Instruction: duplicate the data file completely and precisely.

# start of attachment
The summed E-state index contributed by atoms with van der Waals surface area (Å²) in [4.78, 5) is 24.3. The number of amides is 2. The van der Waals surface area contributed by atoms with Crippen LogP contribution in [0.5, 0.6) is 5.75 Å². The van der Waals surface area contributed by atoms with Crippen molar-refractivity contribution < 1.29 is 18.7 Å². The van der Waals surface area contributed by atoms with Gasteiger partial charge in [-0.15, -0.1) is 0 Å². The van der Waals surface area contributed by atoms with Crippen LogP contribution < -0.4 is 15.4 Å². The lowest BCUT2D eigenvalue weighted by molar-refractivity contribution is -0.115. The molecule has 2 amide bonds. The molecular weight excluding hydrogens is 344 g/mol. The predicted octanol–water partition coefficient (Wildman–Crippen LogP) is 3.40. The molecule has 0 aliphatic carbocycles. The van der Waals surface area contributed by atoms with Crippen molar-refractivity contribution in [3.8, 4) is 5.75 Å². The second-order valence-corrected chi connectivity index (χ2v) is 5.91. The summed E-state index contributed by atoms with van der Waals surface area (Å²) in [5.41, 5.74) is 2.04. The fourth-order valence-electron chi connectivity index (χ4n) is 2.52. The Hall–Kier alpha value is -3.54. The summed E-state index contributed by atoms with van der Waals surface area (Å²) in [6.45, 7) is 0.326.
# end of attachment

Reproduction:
The summed E-state index contributed by atoms with van der Waals surface area (Å²) in [4.78, 5) is 24.3. The number of amides is 2. The van der Waals surface area contributed by atoms with Crippen LogP contribution in [0.5, 0.6) is 5.75 Å². The van der Waals surface area contributed by atoms with Crippen molar-refractivity contribution < 1.29 is 18.7 Å². The van der Waals surface area contributed by atoms with Gasteiger partial charge in [-0.15, -0.1) is 0 Å². The van der Waals surface area contributed by atoms with Crippen LogP contribution < -0.4 is 15.4 Å². The lowest BCUT2D eigenvalue weighted by molar-refractivity contribution is -0.115. The molecule has 2 amide bonds. The molecular weight excluding hydrogens is 344 g/mol. The predicted octanol–water partition coefficient (Wildman–Crippen LogP) is 3.40. The molecule has 0 aliphatic carbocycles. The van der Waals surface area contributed by atoms with Crippen molar-refractivity contribution in [3.8, 4) is 5.75 Å². The second-order valence-corrected chi connectivity index (χ2v) is 5.91. The summed E-state index contributed by atoms with van der Waals surface area (Å²) in [5.41, 5.74) is 2.04. The fourth-order valence-electron chi connectivity index (χ4n) is 2.52. The Hall–Kier alpha value is -3.54. The summed E-state index contributed by atoms with van der Waals surface area (Å²) in [6.45, 7) is 0.326.